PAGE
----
8 p.m. — Time for tea, cookies, and relaxation! I decide this is a good time to look through my baby shower photos and pick the ones I want to print to send with my thank-you cards. Shutterfly wants my email address and they send me a gift of free 50 prints and a sheet of address labels. An hour later, the battery on my laptop is running low and the charger is nowhere to be found. We’ve been having construction done to our house, including getting a dishwasher installed which will be so helpful with a baby. The problem is that random things have been getting moved or lost. While I lose my mind trying to find my laptop charger, my husband orders me two replacement chargers. I swear pregnancy brain is not to blame for this one! $36

Daily Total: $44

Day Three

6 a.m. — A fun way to wake up is to get punched in the bladder from the inside. I highly recommend everyone try it sometime. On the bright side, the puppy hops into bed for morning cuddles. For breakfast, my husband and I eat cereal. I finish getting ready for work and pack the same bread, cheese, veggie, and fruit lunch as yesterday. A couple of days ago, I used older coffee beans to make a batch of Mexican cold brew coffee (by adding a cinnamon stick to the coffee grounds and water) so we both take a cup of that to go. It tastes amazing and was so easy to make. My husband’s company is treating him to lunch today.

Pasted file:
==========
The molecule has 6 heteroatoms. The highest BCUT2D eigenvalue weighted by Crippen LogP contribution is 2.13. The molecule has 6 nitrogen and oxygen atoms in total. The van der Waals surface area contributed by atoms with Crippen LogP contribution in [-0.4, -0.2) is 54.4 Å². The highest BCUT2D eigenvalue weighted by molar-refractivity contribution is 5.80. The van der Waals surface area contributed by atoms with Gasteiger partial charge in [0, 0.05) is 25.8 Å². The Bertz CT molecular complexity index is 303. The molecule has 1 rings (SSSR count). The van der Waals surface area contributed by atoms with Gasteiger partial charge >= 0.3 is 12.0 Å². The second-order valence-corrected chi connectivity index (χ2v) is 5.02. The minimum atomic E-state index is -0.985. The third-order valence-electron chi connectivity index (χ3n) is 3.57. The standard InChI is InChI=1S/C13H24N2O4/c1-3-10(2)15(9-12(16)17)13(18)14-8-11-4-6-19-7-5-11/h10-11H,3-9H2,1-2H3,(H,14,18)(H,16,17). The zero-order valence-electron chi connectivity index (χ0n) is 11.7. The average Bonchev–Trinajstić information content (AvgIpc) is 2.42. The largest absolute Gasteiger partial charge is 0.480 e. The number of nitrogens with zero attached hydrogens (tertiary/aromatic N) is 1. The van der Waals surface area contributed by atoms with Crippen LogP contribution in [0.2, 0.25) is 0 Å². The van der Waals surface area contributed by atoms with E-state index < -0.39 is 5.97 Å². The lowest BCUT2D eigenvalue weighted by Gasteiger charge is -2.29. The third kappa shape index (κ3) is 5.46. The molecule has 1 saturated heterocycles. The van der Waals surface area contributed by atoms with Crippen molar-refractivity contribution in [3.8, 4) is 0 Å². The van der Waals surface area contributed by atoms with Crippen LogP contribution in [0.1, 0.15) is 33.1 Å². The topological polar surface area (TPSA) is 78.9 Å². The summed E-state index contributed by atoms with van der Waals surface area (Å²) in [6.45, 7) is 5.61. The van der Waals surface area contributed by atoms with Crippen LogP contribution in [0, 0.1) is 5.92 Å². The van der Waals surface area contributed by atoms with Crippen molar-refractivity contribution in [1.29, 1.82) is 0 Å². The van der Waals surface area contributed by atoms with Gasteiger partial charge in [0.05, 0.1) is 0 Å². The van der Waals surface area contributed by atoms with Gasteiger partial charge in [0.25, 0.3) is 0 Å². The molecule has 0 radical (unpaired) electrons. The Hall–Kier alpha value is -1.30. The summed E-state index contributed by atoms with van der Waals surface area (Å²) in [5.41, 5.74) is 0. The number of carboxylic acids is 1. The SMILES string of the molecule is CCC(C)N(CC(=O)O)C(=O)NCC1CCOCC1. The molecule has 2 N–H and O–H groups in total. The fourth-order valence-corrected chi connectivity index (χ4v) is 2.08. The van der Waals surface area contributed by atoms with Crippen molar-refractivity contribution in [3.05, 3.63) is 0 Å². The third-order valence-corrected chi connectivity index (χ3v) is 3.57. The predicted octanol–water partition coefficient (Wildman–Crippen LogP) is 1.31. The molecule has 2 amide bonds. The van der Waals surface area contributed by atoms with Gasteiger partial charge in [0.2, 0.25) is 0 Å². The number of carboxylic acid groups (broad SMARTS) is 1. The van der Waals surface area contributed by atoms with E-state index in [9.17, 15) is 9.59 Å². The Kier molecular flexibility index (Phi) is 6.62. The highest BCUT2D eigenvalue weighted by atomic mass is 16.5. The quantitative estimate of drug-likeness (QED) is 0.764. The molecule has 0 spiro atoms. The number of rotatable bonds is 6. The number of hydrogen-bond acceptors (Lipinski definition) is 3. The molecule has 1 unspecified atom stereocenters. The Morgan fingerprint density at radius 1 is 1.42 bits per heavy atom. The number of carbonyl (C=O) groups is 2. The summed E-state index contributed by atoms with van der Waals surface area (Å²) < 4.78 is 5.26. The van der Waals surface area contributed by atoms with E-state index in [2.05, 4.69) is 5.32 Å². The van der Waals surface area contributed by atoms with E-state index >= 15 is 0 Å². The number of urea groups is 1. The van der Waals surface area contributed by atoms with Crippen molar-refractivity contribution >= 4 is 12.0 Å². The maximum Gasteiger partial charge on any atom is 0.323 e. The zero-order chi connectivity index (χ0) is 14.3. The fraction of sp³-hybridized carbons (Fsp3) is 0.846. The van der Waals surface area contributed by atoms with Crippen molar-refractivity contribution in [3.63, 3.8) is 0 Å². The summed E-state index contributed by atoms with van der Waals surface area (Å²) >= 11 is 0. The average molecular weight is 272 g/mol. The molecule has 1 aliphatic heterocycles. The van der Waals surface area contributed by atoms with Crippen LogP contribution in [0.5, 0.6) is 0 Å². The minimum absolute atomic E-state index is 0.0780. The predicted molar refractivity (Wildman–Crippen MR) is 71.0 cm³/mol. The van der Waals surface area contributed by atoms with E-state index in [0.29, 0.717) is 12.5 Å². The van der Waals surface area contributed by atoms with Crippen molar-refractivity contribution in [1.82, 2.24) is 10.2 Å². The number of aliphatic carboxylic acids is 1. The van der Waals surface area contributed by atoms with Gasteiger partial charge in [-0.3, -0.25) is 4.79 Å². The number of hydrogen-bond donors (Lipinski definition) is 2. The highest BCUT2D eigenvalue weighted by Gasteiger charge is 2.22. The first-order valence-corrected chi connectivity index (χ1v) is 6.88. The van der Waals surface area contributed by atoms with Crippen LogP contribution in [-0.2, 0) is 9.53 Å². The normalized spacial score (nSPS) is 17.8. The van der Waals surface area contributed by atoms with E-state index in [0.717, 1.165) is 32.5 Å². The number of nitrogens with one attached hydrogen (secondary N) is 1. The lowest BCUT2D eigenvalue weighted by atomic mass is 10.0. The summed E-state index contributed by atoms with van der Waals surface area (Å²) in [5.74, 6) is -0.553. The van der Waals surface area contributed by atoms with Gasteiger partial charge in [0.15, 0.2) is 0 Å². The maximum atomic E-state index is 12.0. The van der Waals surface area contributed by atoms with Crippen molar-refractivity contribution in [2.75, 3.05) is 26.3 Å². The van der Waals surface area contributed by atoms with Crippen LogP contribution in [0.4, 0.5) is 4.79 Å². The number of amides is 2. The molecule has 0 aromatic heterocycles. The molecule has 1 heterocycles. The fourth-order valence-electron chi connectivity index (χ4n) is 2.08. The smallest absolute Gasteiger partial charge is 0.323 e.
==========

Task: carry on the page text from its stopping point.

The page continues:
10 a.m. — I take a break from work to munch on popcorn and trail mix and finish placing my Shutterfly order. I can’t decide between two designs of address labels so I buy both (but only have to pay for one). I also have to pay for shipping. $17

12 p.m. — Someone heated up Italian food in the kitchen and now I really really want pasta. But alas, I shall stick with my own lunch.